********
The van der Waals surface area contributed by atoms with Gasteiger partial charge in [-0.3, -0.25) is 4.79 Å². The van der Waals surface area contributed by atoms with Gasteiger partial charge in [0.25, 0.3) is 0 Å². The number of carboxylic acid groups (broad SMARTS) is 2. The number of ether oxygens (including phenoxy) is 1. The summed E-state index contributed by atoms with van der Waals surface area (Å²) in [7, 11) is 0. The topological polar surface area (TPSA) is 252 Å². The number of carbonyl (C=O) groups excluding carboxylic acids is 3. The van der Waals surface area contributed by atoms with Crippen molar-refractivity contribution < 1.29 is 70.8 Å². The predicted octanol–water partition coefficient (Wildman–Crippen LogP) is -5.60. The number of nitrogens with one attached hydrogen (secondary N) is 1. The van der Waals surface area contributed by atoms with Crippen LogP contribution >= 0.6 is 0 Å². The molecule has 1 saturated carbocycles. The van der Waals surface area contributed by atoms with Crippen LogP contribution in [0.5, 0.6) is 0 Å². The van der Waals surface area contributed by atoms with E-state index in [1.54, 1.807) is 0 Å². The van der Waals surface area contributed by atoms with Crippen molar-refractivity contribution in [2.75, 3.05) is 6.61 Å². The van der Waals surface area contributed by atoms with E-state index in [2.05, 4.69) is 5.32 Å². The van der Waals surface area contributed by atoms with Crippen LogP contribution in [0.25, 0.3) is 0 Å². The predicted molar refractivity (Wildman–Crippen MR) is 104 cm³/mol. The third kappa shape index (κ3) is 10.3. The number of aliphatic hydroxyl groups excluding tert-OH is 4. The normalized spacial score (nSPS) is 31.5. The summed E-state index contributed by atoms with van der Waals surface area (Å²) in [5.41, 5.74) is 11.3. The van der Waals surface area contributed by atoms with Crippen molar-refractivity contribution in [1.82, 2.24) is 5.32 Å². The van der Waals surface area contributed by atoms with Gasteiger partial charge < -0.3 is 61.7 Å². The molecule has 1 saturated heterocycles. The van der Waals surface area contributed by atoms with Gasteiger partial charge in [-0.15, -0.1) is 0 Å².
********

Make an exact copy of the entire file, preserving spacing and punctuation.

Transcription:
The van der Waals surface area contributed by atoms with Gasteiger partial charge in [-0.3, -0.25) is 4.79 Å². The van der Waals surface area contributed by atoms with Gasteiger partial charge in [0.25, 0.3) is 0 Å². The number of carboxylic acid groups (broad SMARTS) is 2. The number of ether oxygens (including phenoxy) is 1. The summed E-state index contributed by atoms with van der Waals surface area (Å²) in [7, 11) is 0. The topological polar surface area (TPSA) is 252 Å². The number of carbonyl (C=O) groups excluding carboxylic acids is 3. The van der Waals surface area contributed by atoms with Crippen molar-refractivity contribution < 1.29 is 70.8 Å². The predicted octanol–water partition coefficient (Wildman–Crippen LogP) is -5.60. The number of nitrogens with one attached hydrogen (secondary N) is 1. The van der Waals surface area contributed by atoms with Crippen LogP contribution >= 0.6 is 0 Å². The molecule has 1 saturated carbocycles. The van der Waals surface area contributed by atoms with Crippen LogP contribution in [0.5, 0.6) is 0 Å². The van der Waals surface area contributed by atoms with E-state index in [1.54, 1.807) is 0 Å². The van der Waals surface area contributed by atoms with Crippen molar-refractivity contribution in [2.75, 3.05) is 6.61 Å². The van der Waals surface area contributed by atoms with E-state index in [2.05, 4.69) is 5.32 Å². The van der Waals surface area contributed by atoms with Crippen LogP contribution in [0.25, 0.3) is 0 Å². The predicted molar refractivity (Wildman–Crippen MR) is 104 cm³/mol. The third kappa shape index (κ3) is 10.3. The number of aliphatic hydroxyl groups excluding tert-OH is 4. The normalized spacial score (nSPS) is 31.5. The summed E-state index contributed by atoms with van der Waals surface area (Å²) in [5.41, 5.74) is 11.3. The van der Waals surface area contributed by atoms with Crippen molar-refractivity contribution in [1.82, 2.24) is 5.32 Å². The van der Waals surface area contributed by atoms with Gasteiger partial charge < -0.3 is 61.7 Å². The molecule has 1 saturated heterocycles. The van der Waals surface area contributed by atoms with Gasteiger partial charge in [-0.15, -0.1) is 0 Å².